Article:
Process

 


1. Look at the provided resources to research all that you need to know about both plant and animal cell organelles. There is a variety of information on each of the sites. You are not responsible for understanding all of the content in the sites, but the more you learn about each organelle, the easier it will be to complete your brochure.

2. Decide whether your brochure will be based on a plant or animal cell.

3. Decide the location or attraction that your brochure will describe. This can be anything from a city, amusement park, restaurant, tourist attractions, museum, sports arena, shopping mall, factory, or wherever your creativity takes you.

4. Determine at least 8 cell organelles that you will describe in your brochure. Make sure that you select the appropriate organelles according to your cell type (i.e. only plant cells have chloroplasts).

5. Record in your research the type of cell, destination of brochure, and the 8 cell organelles with correct functions. Remember to put the definitions in your own words and only write down what you understand!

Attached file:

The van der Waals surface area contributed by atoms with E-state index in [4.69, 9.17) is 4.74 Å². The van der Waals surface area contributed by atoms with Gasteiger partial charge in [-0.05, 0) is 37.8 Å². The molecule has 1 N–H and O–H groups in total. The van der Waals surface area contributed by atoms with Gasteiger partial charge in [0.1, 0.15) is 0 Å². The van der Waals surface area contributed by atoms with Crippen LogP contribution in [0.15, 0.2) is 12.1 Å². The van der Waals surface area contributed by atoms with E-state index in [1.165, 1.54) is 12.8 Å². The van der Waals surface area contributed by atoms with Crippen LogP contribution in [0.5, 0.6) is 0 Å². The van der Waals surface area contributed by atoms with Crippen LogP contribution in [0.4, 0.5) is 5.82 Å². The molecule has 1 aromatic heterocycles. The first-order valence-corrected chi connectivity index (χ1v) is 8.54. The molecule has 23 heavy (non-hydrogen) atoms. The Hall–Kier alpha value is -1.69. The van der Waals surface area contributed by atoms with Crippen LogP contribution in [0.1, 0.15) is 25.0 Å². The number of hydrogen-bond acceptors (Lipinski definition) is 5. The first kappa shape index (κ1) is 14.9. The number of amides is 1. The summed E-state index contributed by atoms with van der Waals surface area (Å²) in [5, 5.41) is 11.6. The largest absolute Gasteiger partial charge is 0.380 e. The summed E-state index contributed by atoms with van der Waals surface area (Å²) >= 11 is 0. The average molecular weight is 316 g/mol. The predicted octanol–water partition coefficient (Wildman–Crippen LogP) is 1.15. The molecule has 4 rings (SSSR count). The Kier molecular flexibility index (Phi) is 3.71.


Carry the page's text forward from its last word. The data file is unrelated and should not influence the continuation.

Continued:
6. Look at the definitions for each cell organelle's function. You will need to think of analogies that connect the actual functions of the cell to one of the sites at your city or chosen tourist attraction. It is very important that your analogy makes sense in relation to the cell structure it is supposed to represent. You will be graded on creativity but also on accuracy!

Analogy Example:
If I were describing a cell to be like a castle, I would describe the gate around the castle as a double layered wall with guards that patrol and control who comes in and out. (This would be an analogy for the plasma membrane).

7. Put your analogies and creative descriptions into a brochure format. You may use the template provided or create your own. You may refer to the example provided if you need ideas on how to start your brochure.

8. Your name, date and section should be on the back cover of the brochure.

9. All brochure information should be typed or neatly printed in pen.

10. Your brochure must contain pictures to help grab the attention of your audience. Hand drawn pictures are preferable. These pictures should reflect what the actual organelles look like or what their function is in the cell. If you use any pictures from the internet, you must properly cite your source in the correct format. Use the bibliography note sheet to record all required information. This bibliography should be included on the back panel of your brochure.

11. All research and final brochure will be due on Friday, Oct. 29.

 

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